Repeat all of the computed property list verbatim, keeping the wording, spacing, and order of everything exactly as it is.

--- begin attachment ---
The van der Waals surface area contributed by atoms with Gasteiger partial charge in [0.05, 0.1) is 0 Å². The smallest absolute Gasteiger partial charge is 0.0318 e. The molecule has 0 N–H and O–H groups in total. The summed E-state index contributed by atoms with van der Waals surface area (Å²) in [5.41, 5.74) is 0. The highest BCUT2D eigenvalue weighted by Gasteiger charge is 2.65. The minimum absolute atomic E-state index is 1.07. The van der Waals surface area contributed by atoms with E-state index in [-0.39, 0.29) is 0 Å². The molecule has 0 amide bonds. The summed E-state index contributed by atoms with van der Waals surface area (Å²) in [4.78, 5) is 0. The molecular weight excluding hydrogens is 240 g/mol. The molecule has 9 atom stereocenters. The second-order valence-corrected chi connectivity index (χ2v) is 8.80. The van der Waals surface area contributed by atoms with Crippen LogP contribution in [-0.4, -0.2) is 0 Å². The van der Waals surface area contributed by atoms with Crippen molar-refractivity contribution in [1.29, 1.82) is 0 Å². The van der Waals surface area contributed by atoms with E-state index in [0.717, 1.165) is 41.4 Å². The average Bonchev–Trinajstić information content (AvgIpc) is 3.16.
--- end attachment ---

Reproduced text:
The van der Waals surface area contributed by atoms with Gasteiger partial charge in [0.05, 0.1) is 0 Å². The smallest absolute Gasteiger partial charge is 0.0318 e. The molecule has 0 N–H and O–H groups in total. The summed E-state index contributed by atoms with van der Waals surface area (Å²) in [5.41, 5.74) is 0. The highest BCUT2D eigenvalue weighted by Gasteiger charge is 2.65. The minimum absolute atomic E-state index is 1.07. The van der Waals surface area contributed by atoms with E-state index in [-0.39, 0.29) is 0 Å². The molecule has 0 amide bonds. The summed E-state index contributed by atoms with van der Waals surface area (Å²) in [4.78, 5) is 0. The molecular weight excluding hydrogens is 240 g/mol. The molecule has 9 atom stereocenters. The second-order valence-corrected chi connectivity index (χ2v) is 8.80. The van der Waals surface area contributed by atoms with Crippen LogP contribution in [-0.4, -0.2) is 0 Å². The van der Waals surface area contributed by atoms with Crippen molar-refractivity contribution in [1.29, 1.82) is 0 Å². The van der Waals surface area contributed by atoms with E-state index in [0.717, 1.165) is 41.4 Å². The average Bonchev–Trinajstić information content (AvgIpc) is 3.16.